In particular, JPMorgan, Wells Fargo, US Bancorp, BB&T and others announced either dividend hikes, share buybacks or both.
The optimism seemed to stem not merely because the Federal Reserve gave its blessings to the institutions, but in what the future holds for large banks under the aegis of the government’s Troubled Asset Relief Program.
“Everybody’s focusing on the headlines about dividends. But what I was looking at was capital raises and their relative size to what they owed to TARP,” said Justin Wiggs, vice president of trading for Stifel Nicolaus in Baltimore. “Those remaining in TARP might be allowed less dilutive capital raises to get out.”
What that means is banks that had been under pressure to increase their capital-to-debt ratios will be able to do it without having to raise as much to get to the 7 percent benchmark the Fed and the Basel III rules established for dividend eligibility.
There will be less inclination, then, for share issues that drive down the price of the stock and more push to start getting money back to investors through dividends and share buybacks.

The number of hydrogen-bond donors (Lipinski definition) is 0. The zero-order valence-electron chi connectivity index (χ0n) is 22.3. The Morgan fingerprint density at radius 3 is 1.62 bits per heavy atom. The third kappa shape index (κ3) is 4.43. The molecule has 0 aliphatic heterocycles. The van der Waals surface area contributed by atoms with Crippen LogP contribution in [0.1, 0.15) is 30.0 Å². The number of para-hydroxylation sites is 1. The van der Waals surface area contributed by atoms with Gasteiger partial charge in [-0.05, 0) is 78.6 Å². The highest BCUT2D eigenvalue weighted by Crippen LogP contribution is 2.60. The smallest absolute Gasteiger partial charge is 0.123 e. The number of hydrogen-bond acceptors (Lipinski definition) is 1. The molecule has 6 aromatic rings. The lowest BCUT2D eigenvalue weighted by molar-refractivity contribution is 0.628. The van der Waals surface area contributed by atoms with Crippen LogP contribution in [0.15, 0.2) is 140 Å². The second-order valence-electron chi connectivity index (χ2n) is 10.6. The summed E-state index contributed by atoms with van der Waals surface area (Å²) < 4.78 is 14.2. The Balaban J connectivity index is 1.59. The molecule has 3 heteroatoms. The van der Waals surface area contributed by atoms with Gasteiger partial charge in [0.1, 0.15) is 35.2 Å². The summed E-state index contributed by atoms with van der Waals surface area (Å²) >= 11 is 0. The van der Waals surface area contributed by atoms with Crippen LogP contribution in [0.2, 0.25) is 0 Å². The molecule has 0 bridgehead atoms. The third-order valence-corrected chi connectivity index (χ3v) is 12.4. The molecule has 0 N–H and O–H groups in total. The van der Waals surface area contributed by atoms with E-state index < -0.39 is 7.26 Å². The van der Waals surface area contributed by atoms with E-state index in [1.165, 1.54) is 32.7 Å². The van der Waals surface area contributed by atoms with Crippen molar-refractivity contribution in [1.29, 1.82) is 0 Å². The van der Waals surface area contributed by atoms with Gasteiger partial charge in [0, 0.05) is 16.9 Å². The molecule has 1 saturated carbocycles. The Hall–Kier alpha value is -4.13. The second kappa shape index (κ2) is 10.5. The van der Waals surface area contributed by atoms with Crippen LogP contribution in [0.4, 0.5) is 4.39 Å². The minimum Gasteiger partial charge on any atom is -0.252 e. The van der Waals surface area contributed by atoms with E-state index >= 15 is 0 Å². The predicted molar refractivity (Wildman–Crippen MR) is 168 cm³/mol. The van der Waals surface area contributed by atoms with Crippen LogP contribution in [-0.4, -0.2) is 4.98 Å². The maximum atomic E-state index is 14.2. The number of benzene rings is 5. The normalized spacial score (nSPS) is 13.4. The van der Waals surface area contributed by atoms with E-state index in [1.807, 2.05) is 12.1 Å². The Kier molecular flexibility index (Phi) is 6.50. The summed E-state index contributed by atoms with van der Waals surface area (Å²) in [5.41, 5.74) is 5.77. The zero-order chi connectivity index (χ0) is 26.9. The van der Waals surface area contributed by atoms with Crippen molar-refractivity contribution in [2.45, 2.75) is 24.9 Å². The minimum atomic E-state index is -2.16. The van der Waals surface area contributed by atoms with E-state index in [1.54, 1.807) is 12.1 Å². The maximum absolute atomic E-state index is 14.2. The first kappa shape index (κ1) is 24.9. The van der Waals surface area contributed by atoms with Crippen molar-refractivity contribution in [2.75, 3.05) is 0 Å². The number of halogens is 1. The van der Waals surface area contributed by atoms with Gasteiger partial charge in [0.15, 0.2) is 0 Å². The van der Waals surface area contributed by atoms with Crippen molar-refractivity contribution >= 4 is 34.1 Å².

“One of the things being focused on is it will be a lot easier exiting (TARP) than the market had prepared and was modeling for,” Wiggs said.
As a result, the sentiment was that the move toward dividend hikes for the banks deemed too big to fail during the financial crisis likely might be in only the early or middle innings.
Financials, in fact, led the market rally Friday, zooming nearly 2 percent higher and well ahead of any other sector on the Standard & Poor’s 500.
While the gains weren’t particularly evenly distributed, traders seemed to be buying into what the Fed was selling with the stress tests.
“This is a start. It’s a step in the right direction,” Jill Evans, of the Alpine Dynamic Dividend Fund, said during a CNBC appearance. “We have a formula for dividends. There’s no question that they look a lot better than they did a couple years ago.”